Unscheduled delivery on I-295

Expectant mother who was sent home by hospital has baby in the car

December 10, 2010|By Allison Klein, The Washington Post

Tamia Washington was 39 weeks pregnant and having contractions at Washington Hospital Center for several hours Monday when the staff sent her home, saying she wasn't ready yet.

She got to her apartment in Southeast Washington, and just a short time later, she and her boyfriend realized they needed to rush back to the hospital. Five minutes into the car trip, as they were pulling onto Interstate 295, she reached into her sweatpants and felt her baby's head in her hands.

"The palm of my hand was where her head was, and I was like, 'No! no! no! no! no!,'" said Washington, 25, who was in the passenger seat of the 1991 Nissan Maxima. "I'm trying to hold it and do the breathing thing."

All of a sudden, her baby daughter's slick body was in her grasp.

Washington screamed. The baby screamed. The baby's father screamed.

Then the dad slammed on his breaks and turned on the hazard flashers.

Washington pulled her daughter onto her stomach, umbilical cord still attached.

"I wrapped her shoulders in my sweatpants," Washington said. "I was mostly feeling fear, because she was wet and it was freezing cold outside. I didn't want her to be cold."

Her boyfriend, Xavier Clemons, 21, jumped out of the car and flagged down a police officer who happened to be driving nearby. The officer put on his lights to block other cars and told the couple to call 911.

Several minutes later, an ambulance pulled up. Emergency responders rushed Washington and her baby to United Medical Center.

"When I was going to the hospital, she was just looking at me and lying there on my chest," Washington said of her baby. "I was like, 'We did it!'"

At the hospital, baby Taveah Althea Washington was examined by doctors and found to be in good health. She was weighed and measured — 7 pounds, 3.9 ounces, 19 3/4 inches.

"It was a miracle the way everything played out," Washington said.

But Washington and Clemons are angry at Washington Hospital Center, frustrated that they were sent away.

"If I had the opportunity to do it again, I wouldn't have left the hospital," Washington said. "I would have stayed there, right here, walked around the block if I had to."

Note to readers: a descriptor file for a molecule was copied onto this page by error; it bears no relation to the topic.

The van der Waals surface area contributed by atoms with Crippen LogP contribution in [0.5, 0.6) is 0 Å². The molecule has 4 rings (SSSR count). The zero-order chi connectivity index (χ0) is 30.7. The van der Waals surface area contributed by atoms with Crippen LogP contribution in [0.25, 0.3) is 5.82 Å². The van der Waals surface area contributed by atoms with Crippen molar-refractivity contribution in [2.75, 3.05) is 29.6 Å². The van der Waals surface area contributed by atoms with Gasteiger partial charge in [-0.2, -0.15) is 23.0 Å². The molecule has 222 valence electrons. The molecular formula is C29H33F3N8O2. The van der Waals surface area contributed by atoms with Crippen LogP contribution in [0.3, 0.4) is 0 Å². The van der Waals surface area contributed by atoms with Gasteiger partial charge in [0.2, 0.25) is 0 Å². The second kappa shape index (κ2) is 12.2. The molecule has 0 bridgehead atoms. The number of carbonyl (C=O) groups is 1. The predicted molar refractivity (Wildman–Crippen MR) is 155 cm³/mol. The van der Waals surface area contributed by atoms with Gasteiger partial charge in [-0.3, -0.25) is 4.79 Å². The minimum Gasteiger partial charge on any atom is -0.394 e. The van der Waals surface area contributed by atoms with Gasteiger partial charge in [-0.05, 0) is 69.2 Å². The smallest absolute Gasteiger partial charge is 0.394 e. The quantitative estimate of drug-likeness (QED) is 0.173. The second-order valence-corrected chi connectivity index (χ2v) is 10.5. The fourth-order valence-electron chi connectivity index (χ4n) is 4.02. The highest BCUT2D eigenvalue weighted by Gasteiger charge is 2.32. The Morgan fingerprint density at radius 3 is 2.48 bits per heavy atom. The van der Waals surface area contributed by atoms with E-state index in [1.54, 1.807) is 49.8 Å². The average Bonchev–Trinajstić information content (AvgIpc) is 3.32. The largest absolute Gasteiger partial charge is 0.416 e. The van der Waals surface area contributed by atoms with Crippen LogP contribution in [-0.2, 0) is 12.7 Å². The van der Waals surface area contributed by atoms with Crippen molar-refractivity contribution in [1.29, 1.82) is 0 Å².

This was Washington's second baby, but the first time she had experienced spontaneous labor. With her son, who is 5, she was induced several weeks before her due date.

So when she woke up Monday morning and said she was bleeding and had contractions, she and Clemons went right to Washington Hospital Center, where she had gone for all of her regular prenatal visits.

They arrived at about 10 a.m. and the doctors examined her and gave her an ultrasound to check the baby. Her contractions were coming about every 10 minutes, but were irregular, according to a fetal monitor. After several hours, the staff sent them home, saying the baby wasn't ready. Washington told them her contractions were happening faster, every five minutes now.

Still, the staff said go home. She was told the contractions were coming so rapidly because of the doctor's examination, she said.

They sent her home with information about how to figure out when she's in active labor.

When Washington got home at about 3:15 p.m., the contractions were still coming every five minutes.

She said she called at about 4:30 p.m. to report her condition and that the staff told her to call back in an hour.

Hospital officials dispute that account, saying they do not have a record of her call. They say that if a woman called reporting such a situation, their policy is to tell her to come in to get checked by a doctor.

At 5:30, Washington's water broke and the contractions were two minutes apart. She was in extreme pain. Clemons insisted they get in the car and go to the hospital. But he said Washington was in agony, so it took him a while to help her get dressed and into the car.

By 6:30, the baby had arrived in the Maxima.

Dr. Janis Orlowski, chief medical officer and senior vice president at Washington Hospital Center, said Washington received "careful medical care."

She said Washington's condition hadn't changed when she was discharged, and she was not showing signs that the baby was coming soon. She agreed to discuss the case with The Washington Post only after Washington signed a release form.

She said that the hospital, which delivers about 4,500 babies a year — or some 40 percent of the babies in the District — sends home about half of all women who walk into the labor and delivery ward. Some are told to come back in days; others in hours, she said. About once a year, a situation like Washington's happens, she said.

"There's no crystal ball when that baby is going to come," Orlowski said.

In fact, several women every day are in labor distress and call for emergency help. The D.C. Fire Department gets about seven calls a day, or more than 200 a month, from pregnant women who need to go to a hospital. But their technicians don't deliver many babies because they can usually get women to a doctor quickly enough, said Pete Piringer, spokesman for D.C. Fire and EMS.

Clemens, who is a first-time father, said the experience was an amazing but scary way to meet his daughter.

"Next thing I know, she was out," he said.

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